The environment, there’s something to think about. Using the Apple Color forum on as an example, I was amused that so many people were so eager to spend $995 right off the bat for the DaVinci name but we have so many people on that very forum who find $2,495 (US) too steep to purchase a proper monitor. Or $1,500 (US) too much to purchase a control panel to drive Apple Color or now Resolve. Ok, so the software is just $995 but you need to purchase a good beefy Mac Pro, two graphics cards (one to drive your computer monitors and one to render Resolve), an AJA or BlackMagic video card to feed the video signal to your monitor and a proper broadcast monitor or film projector to properly monitor your footage. Again, if you’re a Final Cut Studio facility like mine, you might already have much of that in place and Resolve will drop in nicely. If you don’t, you need to allocate funds to properly surround the Resolve software or you’re just wasting the $995. Unless of course you want to train yourself on the software so you can drive someone else’s system or offer yourself as a freelancer to other facilities.

One thing that comes with the DaVinci name is an expectation. The expectation that you are a serious colorist using professional equipment. Remember that $500k price tag I mentioned earlier? Most Producers who use DaVinci colorists know all about the huge expense of these systems and that’s one reason why they are willing to pay the high hourly rates. Plus the folks who drive them have usually spent years learning the craft. So if you plan to simply plug in Resolve on your laptop and call yourself a DaVinci colorist to take advantage of their reputation, you might have a hard time convincing clients you’re serious.

I’m not trying to be a snob here, just realistic. Paying $995 is just the starting point. If you want to be a professional colorist and charge clients for your time, do them the courtesy of surrounding the tool with the correct equipment and environment. It’ll be good for you and your clients.

So what BlackMagic has done for all of us independent and small shops out there, has given us a a major known tool for a fraction of its original price. It’s a new tool that gives options that were simply out of the financial reach of many of us. It’s a true game changer in the same way that Final Cut Pro opened up a professional video tool for everyone. It also brings to Avid and Adobe artists a very powerful color correction tool that in my opinion is better than any other CC tool they had available.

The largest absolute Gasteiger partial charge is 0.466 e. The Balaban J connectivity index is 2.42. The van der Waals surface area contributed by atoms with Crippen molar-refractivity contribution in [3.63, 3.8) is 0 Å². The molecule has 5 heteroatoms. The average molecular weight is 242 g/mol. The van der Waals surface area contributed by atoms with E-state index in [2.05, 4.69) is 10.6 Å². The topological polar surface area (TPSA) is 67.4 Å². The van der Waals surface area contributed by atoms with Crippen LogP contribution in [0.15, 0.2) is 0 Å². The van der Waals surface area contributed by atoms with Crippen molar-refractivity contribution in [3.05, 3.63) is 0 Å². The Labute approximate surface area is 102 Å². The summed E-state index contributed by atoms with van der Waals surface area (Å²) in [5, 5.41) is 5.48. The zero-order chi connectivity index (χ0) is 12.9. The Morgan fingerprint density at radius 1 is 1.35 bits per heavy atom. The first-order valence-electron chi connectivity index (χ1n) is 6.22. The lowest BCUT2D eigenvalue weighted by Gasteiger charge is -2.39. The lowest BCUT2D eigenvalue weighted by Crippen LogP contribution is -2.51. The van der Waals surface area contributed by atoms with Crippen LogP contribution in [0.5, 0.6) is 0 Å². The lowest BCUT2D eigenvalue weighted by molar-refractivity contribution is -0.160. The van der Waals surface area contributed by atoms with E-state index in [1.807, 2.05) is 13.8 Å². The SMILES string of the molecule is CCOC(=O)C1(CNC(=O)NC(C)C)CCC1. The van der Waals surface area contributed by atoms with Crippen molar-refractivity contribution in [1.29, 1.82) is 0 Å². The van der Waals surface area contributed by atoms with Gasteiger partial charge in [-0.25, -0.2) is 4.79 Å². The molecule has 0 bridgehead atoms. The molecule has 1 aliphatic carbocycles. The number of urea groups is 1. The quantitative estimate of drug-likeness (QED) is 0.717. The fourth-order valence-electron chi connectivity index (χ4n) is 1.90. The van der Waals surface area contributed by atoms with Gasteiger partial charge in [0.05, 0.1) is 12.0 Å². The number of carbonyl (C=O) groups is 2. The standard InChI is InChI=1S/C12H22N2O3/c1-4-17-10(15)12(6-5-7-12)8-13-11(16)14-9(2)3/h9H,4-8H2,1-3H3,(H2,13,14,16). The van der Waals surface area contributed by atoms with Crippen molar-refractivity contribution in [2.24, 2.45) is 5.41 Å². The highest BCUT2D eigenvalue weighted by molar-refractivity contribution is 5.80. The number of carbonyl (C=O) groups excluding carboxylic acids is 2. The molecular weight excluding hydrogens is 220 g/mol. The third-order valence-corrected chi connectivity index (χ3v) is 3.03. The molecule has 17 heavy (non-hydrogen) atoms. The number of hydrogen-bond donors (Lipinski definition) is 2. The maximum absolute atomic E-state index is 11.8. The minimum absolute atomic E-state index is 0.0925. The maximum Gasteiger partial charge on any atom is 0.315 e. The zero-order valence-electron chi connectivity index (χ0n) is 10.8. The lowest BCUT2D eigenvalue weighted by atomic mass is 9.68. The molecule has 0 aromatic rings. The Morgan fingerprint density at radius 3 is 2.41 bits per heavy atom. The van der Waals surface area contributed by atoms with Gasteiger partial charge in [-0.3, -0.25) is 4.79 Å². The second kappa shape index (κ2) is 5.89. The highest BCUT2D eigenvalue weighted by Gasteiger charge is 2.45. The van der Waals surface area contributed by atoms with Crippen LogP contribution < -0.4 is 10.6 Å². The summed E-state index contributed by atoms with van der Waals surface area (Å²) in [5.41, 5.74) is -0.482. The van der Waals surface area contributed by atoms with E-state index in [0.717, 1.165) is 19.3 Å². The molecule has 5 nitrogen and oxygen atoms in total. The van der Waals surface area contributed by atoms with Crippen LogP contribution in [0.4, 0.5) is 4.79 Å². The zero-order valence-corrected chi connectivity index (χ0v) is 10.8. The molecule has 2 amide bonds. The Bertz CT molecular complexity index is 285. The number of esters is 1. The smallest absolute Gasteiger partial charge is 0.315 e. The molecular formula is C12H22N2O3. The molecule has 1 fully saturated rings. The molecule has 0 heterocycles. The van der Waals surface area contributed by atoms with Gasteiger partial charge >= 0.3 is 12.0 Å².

In a complete fluke on the NAB show floor, I got a spontaneous one hour chat with Grant Petty. I was walking to see the Resolve demo and he was adjusting some products on the show floor. As he explained it to me, the plan is for Resolve to support a lot of third party hardware, not just be restricted to BMD and DaVinci proprietary equipment. AJA & BMD video cards, Tangent & JL Cooper panels and the like. It does require nVidia graphics cards to render the files and you need to run two graphics cards in your system. One card to drive your computer monitors and one to do the rendering.

Resolve is a different kind of interface than most NLE based color correctors and even Apple Color. They’ve done away with the three color wheels and there’s a real emphasis on curves, which quite honestly I prefer to the wheels. And there’s a really nice node interface that controls pretty much everything you do in Resolve.

The big thing Resolve brings that completely blows away Apple Color is its ability to play video in realtime in full frame rate. This is remarkable to me since Apple’s own Color software can’t do this using the exact same Apple hardware. I’m used to working with 1/2 to 1/4 frame rates it was so nice to see the video playing back in full frame during the demos.

Some people are really excited that Resolve plays back audio while you’re playing the video. I’ve asked several colorists around and they do the same thing I do when grading. Listen to music. I’m partial to country, my buddy Ron is a jazz kind of guy. I’ve never had a client ask to listen to the audio as I’m working on a scene. But I guess this is kind of cool if you require it.